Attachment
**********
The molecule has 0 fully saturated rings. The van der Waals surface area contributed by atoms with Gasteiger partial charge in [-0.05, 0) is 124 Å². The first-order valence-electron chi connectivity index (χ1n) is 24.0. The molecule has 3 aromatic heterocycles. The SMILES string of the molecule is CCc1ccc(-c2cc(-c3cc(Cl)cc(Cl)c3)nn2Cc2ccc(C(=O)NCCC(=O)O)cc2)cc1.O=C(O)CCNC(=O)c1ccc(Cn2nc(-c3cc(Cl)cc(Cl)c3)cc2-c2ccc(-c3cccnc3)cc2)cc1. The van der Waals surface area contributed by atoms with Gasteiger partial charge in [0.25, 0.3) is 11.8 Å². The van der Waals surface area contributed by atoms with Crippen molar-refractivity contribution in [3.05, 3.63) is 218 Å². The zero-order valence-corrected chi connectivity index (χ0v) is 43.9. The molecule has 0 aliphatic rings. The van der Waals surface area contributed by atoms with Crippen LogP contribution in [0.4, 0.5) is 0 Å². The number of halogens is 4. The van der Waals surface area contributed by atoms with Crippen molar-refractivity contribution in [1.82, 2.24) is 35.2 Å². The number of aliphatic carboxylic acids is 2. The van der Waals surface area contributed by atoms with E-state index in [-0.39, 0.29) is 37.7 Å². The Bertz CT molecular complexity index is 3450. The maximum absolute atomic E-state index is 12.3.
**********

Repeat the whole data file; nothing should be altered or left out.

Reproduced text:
The molecule has 0 fully saturated rings. The van der Waals surface area contributed by atoms with Gasteiger partial charge in [-0.05, 0) is 124 Å². The first-order valence-electron chi connectivity index (χ1n) is 24.0. The molecule has 3 aromatic heterocycles. The SMILES string of the molecule is CCc1ccc(-c2cc(-c3cc(Cl)cc(Cl)c3)nn2Cc2ccc(C(=O)NCCC(=O)O)cc2)cc1.O=C(O)CCNC(=O)c1ccc(Cn2nc(-c3cc(Cl)cc(Cl)c3)cc2-c2ccc(-c3cccnc3)cc2)cc1. The van der Waals surface area contributed by atoms with Gasteiger partial charge in [0.25, 0.3) is 11.8 Å². The van der Waals surface area contributed by atoms with Crippen molar-refractivity contribution in [3.05, 3.63) is 218 Å². The zero-order valence-corrected chi connectivity index (χ0v) is 43.9. The molecule has 0 aliphatic rings. The van der Waals surface area contributed by atoms with Crippen LogP contribution in [0.4, 0.5) is 0 Å². The number of halogens is 4. The van der Waals surface area contributed by atoms with Crippen molar-refractivity contribution in [1.82, 2.24) is 35.2 Å². The number of aliphatic carboxylic acids is 2. The van der Waals surface area contributed by atoms with E-state index in [-0.39, 0.29) is 37.7 Å². The Bertz CT molecular complexity index is 3450. The maximum absolute atomic E-state index is 12.3.